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Girls' Education Forum Presentation

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Presentation created for a group of philanthropists about on the importance of girls' education and the use of individual donor support.

Presentation created for a group of philanthropists about on the importance of girls' education and the use of individual donor support.

Published in Education
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  • 1 -Benefits to investments in girls ’ education are well known: Extra years of schooling = improve outcomes in health; education; increase girls ’ income earning potential; reduce of the incidence of HIV; prevents violence; contribute to later marriage & smaller families; increases likelihood that children of educated women will go to school
  • (primary school data – World Bank 2011; Secondary school data 2010 World Bank Vast majority of girls will not make it or persist in secondary school Substantial improvements in primary enrollment secondary enrollment and retention lag far behind
  • Why? Poverty; early marriage; school costs; unwanted pregnancy; lack of adequate sanitation at school, pulled out to care for HIV+ relatives and siblings Vast majority of girls will not make it or persist in secondary school – we support girls in and out of school with practical lifeskills that they apply to their daily lives over their life span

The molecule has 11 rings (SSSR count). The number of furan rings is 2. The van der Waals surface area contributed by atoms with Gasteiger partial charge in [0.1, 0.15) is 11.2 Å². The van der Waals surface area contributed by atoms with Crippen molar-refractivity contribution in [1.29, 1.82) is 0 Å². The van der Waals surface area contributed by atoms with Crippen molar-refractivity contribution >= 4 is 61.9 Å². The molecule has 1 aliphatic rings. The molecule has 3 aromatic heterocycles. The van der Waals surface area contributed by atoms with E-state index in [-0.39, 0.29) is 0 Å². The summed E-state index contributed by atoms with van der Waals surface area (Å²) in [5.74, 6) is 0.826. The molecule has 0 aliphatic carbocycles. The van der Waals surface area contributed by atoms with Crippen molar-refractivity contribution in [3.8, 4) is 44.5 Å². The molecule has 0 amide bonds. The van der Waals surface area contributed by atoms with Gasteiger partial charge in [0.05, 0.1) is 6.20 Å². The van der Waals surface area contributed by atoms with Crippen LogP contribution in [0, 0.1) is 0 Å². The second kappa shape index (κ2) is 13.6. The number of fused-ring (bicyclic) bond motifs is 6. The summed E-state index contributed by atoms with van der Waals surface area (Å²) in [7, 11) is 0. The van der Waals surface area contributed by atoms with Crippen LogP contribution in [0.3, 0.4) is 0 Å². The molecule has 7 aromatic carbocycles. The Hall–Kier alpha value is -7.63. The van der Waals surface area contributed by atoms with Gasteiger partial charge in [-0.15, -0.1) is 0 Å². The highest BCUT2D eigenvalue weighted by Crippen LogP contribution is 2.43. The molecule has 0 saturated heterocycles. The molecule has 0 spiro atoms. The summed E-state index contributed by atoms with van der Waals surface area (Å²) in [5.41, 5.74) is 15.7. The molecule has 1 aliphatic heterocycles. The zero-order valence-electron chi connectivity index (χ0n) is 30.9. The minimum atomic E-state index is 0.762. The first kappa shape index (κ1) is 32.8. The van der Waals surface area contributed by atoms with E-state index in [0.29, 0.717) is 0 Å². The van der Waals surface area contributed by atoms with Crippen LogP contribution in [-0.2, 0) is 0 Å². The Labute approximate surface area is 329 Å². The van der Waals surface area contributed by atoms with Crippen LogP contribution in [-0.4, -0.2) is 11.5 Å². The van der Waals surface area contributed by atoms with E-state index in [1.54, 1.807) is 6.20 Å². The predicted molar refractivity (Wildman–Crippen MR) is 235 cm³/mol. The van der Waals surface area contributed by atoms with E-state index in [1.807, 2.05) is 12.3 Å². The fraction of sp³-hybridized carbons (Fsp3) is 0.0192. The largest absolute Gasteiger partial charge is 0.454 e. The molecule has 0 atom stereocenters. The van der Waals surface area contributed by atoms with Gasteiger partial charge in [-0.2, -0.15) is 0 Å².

• Start where communities are – recognizing traditional norms and values - divergent views and tensions between older and younger generation Building agency of girls is key to understand issues they face and advocate for themselves (right to stay in school, avoid early marriage); take active roles in decision-making (resist peer pressure; sexual harassment; early sexual debut) build leadership through active participation in community events; district meetings; even national presentations to Children ’s Parliament (Zimbabwe) Engage both girls and boys ; women and men: examples Caregivers and parents – need support and buy in of adults who are raising these children Engaging schools : build positive relationships with teachers - facilitators of after school programs (Batonga); teachers as mentors (Batonga); activate support from school committees/AMEs; CRC patrons; school committees/head teachers- BSIP; CD listening groups (Zimbabwe); Engaging communities: community-level work is the most difficult – messy, challenging, but is where change happens and where change sticks (vis a vis traditional leaders, community leaders, community volunteers, schools, clinics, building bridges between government (formal) and community (NGO/informal groups, churches) Influencing and aligning with national policies: Uganda, Swaziland, Tanzania, Zimbabwe= we work closely with national and district policy makers to feed community realities/challenges into national policy discussions – bring policy down to the district level.